For the people of Gdańsk the end of the Second World War was not necessarily a liberation. The arrival of the Soviet Army meant first defeat and then factually a new occupation. The Poles who settled in Gdańsk after the war were not in favor of the Soviet domination. For many Poles the political consequences of the war lasted until 1989 when Poland became an independent and democratic state again.
The history of Gdańsk in the 20th century is emblematic for the whole European continent; here the fate of not only the city’s inhabitants but often of millions of Europeans was largely decided. It was in Gdańsk (Danzig) that the Second World War broke out. It was also here, in the 1970s and 1980s, that Solidarity was born, the movement that played a significant role in overcoming the division of Europe after the Second World War.
Before the first World War Gdańsk (Danzig) belonged to Germany. During the interbellum it was a free city under the protection of the League of Nations. After the Second World War Gdańsk became part of the Polish State. The population of Gdańsk before 1939 consisted largely of three communities; a German speaking majority, a Polish and Jewish community. Due to Nazi policies taking effect in the 1930s (Nazis took over power in 1933 in the Free City) Jews of Gdańsk lost their civil rights and were persecuted whereas Poles were discriminated.
After the Second World War, under the agreement of the Great Powers the (remaining) Germans were forced to leave.
The almost completely destroyed center of Gdańsk was rebuilt after the war. Only 10 to 15 percent of the wartime population stayed in Gdańsk. Most of the new inhabitants came from Central Poland and Polish eastern territories incorporated into the Soviet Union.
In order to gain better living conditions and basic political rights the shipyard workers in Gdańsk stood up to fight for their interests in December 1970 and August 1980. As the first revolt was brutally suppressed the second one gave birth to the Solidarity Movement, a very important development, changing the political, economic and social order in Europe.
On 1 September 1939 German SS troops took possession of Polish buildings and institutions in the city of Gdańsk. Some 1.500 members of the Polish minority were arrested to be imprisoned, deported or executed. Many others were expelled from their homes and directed to central Poland. That same day the Nazis proclaimed the reunion of Gdańsk with the German Reich.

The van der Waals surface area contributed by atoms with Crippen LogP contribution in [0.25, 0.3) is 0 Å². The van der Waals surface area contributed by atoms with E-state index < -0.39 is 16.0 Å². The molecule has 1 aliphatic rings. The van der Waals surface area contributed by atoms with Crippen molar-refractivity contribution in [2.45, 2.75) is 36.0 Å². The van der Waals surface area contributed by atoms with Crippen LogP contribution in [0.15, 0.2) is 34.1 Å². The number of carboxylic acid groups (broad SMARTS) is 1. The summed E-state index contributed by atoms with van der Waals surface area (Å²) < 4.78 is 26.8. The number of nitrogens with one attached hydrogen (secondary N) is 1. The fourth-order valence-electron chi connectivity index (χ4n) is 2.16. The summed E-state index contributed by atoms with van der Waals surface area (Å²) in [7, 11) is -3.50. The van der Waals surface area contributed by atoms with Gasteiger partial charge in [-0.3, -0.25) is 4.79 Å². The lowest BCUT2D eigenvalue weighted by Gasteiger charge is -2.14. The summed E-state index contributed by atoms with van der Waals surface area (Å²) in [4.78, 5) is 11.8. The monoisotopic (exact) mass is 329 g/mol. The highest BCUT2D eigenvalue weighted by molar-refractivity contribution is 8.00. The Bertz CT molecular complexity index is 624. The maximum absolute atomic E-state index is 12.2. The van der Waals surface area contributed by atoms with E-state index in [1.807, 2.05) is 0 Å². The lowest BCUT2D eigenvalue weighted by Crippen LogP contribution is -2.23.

The Museum of the Second World War was launched in November 2008 and is located in Gdańsk. The museum is situated 200 metres from the historic Polish Post Office and 3 kilometres across the water from Westerplatte Peninsula. The German attack on these places marked the beginning of the Second World War in September 1939.
After the Second World War the former deputy commander of the Military Transit Depot, captain Dąbrowski, initiated the building of a cemetery for the fallen during the German attack. At this cemetery the urn with the ashes of Major Sucharski was reburied in 1971.
The Polish Post Museum in Gdańsk was founded on 1 September 1979, on the 40th anniversary of the outbreak of the Second World War. It tells the story of the Polish community in Gdańsk between 1920 and 1939. The culminating point of the narrative is the story of 1 September 1939, when at 04:45 the no. 1 Polish Post and Telegraph Office was attacked by the Germans.
After the Second World War the German population was forced out of the now Polish city of Gdańsk, to be replaced by Polish nationals from all over the country, who brought their language and habits with them. On top of that the Communist Party came to power, affecting everyday life in Gdańsk even more.
Captain Franciszek Dąbrowski was major Sucharski right-hand man during the defence of the Military Depot at Westerplatte. After the war Dabrowski made a great effort commemorating the fallen of Westerplatte. He also wrote two books about the events at Westerplatte peninsula in September 1939.
When in August 1980 the Gdańsk shipyard workers started a strike, they were convinced that only a strategy of non-violence could lead to success. Inspired by their charismatic leader Lech Wałęsa, they won the support of intellectuals in the opposition movement. This episode led to the founding of the first legal non-communist trade union; Solidarność.
The Treaty of Versailles established Gdańsk (Danzig) as a free city under the protection of the League of Nations. This solution was meant to guarantee that neither German nor Polish demands could provoke new conflicts. But frictions increased as Nazi Germany started its efforts to incorporate the free city.